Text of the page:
By Paul Wightman, CME Group
AT A GLANCE
- Since the lifting of the crude oil export ban in 2016, U.S. oil exports to Asia have gone from near zero to 45% of total exports
- Europe received 15% more crude from the U.S. in 2020, partly driven by the fall in production of key European crude grades
The U.S remains the largest producer of crude oil and is a significant exporter with volumes reaching 3.2 million barrels per day in 2020, according to the U.S Energy Information Administration (EIA). Since the lifting of the ban on U.S crude oil exports by the U.S in 2016, exports have surged six-fold from around 590,000 barrels per day to over 3 million barrels per day. In 2020, the U.S exported to nearly 80 countries making it a very significant player on the world energy markets.
Total U.S exports reached over 3-million barrels per day in 2020. Source: EIA
Asia and Europe Receiving Higher Volumes
The largest export destination for U.S crude oil in 2020 was China at 482,000 barrels per day, in part due to the China-U.S phase one trade deal. China was also one of the first countries to re-emerge following the global coronavirus pandemic.
More broadly, Asia has been a major beneficiary of the rise in U.S crude oil exports. In the past five years, U.S. crude shipped to Asia has grown from nearly zero to reach about 45% of total exports. China, India and South Korea were the largest Asian importers of U.S crude oil in 2020 with total volumes of just over 1 million barrels per day, an increase of 25% on 2019. Other economies in the region like Taiwan, Singapore and Thailand also turned to U.S. for crude oil for its competitive price and for diversification of import sources. Asian refineries are a large consumer of lighter and sweeter crudes and therefore will typically look to the largest exporters of this type of crude oil to supply it. For this reason, exports from the U.S to Asia have risen sharply in recent years.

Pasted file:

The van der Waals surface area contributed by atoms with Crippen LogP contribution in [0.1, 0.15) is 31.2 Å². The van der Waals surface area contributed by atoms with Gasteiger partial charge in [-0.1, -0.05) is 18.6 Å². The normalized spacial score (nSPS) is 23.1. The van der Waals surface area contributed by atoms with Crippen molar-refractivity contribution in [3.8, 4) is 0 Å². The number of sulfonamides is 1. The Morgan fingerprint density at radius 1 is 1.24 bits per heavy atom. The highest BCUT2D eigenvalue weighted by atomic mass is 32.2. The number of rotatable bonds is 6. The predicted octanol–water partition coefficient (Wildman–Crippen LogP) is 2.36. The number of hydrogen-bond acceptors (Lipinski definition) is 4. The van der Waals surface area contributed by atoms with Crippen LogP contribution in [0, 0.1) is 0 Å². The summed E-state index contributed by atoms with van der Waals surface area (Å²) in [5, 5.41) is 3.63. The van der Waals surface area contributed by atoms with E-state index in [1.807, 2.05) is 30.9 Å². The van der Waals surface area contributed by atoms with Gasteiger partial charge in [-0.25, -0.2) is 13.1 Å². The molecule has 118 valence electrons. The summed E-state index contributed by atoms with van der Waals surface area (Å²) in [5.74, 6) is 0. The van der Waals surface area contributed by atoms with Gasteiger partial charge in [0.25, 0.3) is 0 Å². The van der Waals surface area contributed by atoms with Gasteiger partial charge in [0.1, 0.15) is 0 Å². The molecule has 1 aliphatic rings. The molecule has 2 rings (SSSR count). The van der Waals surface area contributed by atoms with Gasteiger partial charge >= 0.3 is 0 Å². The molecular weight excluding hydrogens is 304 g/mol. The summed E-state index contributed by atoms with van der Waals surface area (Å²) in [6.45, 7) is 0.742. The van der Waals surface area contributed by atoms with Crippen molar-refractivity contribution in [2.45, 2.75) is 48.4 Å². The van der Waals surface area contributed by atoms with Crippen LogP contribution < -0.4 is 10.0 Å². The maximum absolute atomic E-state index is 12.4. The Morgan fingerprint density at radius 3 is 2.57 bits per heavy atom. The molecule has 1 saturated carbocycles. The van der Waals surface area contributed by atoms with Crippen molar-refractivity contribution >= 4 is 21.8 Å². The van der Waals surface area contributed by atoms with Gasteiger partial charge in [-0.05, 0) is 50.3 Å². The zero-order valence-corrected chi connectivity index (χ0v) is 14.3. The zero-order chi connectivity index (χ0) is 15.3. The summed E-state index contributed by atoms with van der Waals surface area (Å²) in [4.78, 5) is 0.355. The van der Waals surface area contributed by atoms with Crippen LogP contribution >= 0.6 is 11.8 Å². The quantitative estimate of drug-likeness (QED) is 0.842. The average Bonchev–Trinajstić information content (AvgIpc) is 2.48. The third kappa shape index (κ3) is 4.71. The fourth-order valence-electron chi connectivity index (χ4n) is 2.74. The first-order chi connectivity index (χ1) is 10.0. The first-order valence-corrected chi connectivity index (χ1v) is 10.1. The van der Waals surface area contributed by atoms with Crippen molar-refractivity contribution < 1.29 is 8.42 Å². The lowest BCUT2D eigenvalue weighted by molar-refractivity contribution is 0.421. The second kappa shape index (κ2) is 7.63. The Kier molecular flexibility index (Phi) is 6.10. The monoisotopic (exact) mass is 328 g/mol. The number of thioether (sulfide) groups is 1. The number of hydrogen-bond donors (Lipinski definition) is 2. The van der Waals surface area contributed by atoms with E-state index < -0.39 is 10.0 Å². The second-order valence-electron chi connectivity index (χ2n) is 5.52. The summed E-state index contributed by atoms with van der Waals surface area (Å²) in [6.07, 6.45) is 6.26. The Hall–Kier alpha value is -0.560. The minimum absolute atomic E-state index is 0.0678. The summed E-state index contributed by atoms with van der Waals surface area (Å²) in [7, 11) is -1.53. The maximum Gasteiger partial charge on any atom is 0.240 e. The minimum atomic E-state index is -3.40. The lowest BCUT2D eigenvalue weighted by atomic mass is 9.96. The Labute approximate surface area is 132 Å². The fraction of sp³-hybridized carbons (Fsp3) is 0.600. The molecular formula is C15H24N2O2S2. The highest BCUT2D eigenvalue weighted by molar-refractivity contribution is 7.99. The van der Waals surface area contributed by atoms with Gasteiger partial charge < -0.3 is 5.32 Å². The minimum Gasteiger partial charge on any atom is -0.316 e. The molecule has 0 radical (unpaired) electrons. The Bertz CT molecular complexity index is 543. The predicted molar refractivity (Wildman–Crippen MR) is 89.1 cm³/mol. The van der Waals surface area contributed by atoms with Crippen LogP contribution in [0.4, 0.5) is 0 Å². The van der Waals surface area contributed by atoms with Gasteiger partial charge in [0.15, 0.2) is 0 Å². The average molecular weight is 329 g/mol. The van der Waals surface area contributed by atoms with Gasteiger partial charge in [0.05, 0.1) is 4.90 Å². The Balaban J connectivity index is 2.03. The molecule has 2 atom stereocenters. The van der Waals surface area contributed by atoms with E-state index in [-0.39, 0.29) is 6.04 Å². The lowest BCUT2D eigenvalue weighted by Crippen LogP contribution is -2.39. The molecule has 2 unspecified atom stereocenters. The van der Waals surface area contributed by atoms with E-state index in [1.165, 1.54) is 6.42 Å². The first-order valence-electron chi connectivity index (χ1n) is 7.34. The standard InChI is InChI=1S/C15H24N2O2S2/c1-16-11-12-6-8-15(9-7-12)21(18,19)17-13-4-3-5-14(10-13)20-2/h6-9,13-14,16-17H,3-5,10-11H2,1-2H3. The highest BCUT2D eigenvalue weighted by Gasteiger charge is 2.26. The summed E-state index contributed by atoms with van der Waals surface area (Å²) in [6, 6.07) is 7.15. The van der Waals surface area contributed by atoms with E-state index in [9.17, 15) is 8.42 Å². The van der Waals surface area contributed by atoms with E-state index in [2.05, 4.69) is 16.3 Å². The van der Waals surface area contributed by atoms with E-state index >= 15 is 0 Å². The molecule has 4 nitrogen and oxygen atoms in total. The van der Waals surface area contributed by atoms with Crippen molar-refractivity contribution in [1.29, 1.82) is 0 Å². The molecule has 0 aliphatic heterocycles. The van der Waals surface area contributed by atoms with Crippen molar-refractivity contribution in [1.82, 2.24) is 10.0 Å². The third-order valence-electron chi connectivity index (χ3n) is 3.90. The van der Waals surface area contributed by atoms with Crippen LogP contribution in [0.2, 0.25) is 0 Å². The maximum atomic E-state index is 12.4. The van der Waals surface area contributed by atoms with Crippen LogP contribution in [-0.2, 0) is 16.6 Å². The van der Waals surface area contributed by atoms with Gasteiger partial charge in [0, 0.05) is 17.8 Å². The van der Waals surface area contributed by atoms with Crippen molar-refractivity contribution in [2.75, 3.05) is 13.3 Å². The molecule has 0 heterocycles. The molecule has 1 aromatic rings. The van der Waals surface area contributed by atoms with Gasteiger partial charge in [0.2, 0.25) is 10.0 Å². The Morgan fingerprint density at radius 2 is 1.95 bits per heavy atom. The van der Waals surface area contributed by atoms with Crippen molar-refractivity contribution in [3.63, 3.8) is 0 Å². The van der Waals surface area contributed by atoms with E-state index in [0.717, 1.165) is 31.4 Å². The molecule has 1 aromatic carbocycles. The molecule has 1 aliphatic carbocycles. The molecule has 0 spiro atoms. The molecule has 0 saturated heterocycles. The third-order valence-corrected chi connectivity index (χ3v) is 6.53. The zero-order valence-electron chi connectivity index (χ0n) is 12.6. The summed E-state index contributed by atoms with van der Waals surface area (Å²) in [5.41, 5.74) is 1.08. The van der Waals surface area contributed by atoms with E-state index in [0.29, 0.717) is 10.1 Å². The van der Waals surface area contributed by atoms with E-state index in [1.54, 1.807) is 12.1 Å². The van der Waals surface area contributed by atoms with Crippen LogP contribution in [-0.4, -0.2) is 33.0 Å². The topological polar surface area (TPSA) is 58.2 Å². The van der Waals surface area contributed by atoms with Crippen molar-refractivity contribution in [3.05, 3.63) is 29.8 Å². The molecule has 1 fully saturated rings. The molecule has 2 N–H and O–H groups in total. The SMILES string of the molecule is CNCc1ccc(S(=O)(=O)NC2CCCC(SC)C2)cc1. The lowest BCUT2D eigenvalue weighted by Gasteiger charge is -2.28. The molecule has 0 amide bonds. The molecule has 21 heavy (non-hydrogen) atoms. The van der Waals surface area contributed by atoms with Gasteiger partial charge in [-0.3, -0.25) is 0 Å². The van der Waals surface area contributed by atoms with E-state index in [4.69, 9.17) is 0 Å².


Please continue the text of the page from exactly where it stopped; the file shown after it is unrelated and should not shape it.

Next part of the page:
U.S crude oil exports to Asia are rising exponentially. Source: EIA
Europe received 15% more crude from the U.S. in 2020 compared to 2019, partly driven by the continued fall in production of key European crude grades. The Netherlands, France, Germany and the United Kingdom were the biggest importers in 2020 with a combined volume of 719,000 barrels per day, a rise of 13% from 2019. Italy was also a large importer with total import volumes of 140,000 barrels per day compared to 128,000 barrels per day in 2019.
Significantly, the total volume produced from the crude grades that underpin the Dated Brent benchmark fell 6%. This provided increased supply of international crude in the Northwest European refining system.
U.S. exports to Europe outpace Dated Brent loaded crude volumes. Source: EIA
With significant volumes of U.S crude exports arriving into Europe and Asia, the need to manage U.S-based WTI-linked crude oil price risk is also on the rise from within these regions. Liquidity outside of U.S. hours was robust in 2020 with a record percentage of volume executed during non-U.S. hours for both WTI futures (24%) & options (20%) in 2020, even with evolving market dynamics and volatility.
There is an opportunity for global market participants to further adopt U.S. benchmark referencing. On average, around 76 million barrels of WTI-type crude is traded per day on the Gulf Coast. With more exposure to U.S. crude oil risk, Asia markets in particular are accessing round the clock WTI crude oil futures markets to manage risk. Before the lifting of the export ban in 2016, Asian hours volume represented slightly less than 10% of total WTI futures trading. That share has more than doubled and averaged about 21% in 2020.
This is a key point as economies around the world begin to lift pandemic-related restrictions, and more people resume travelling. While U.S. crude oil production is expected to be lower than its peak in 2019, its exports remain an important supply source for both Europe and Asia.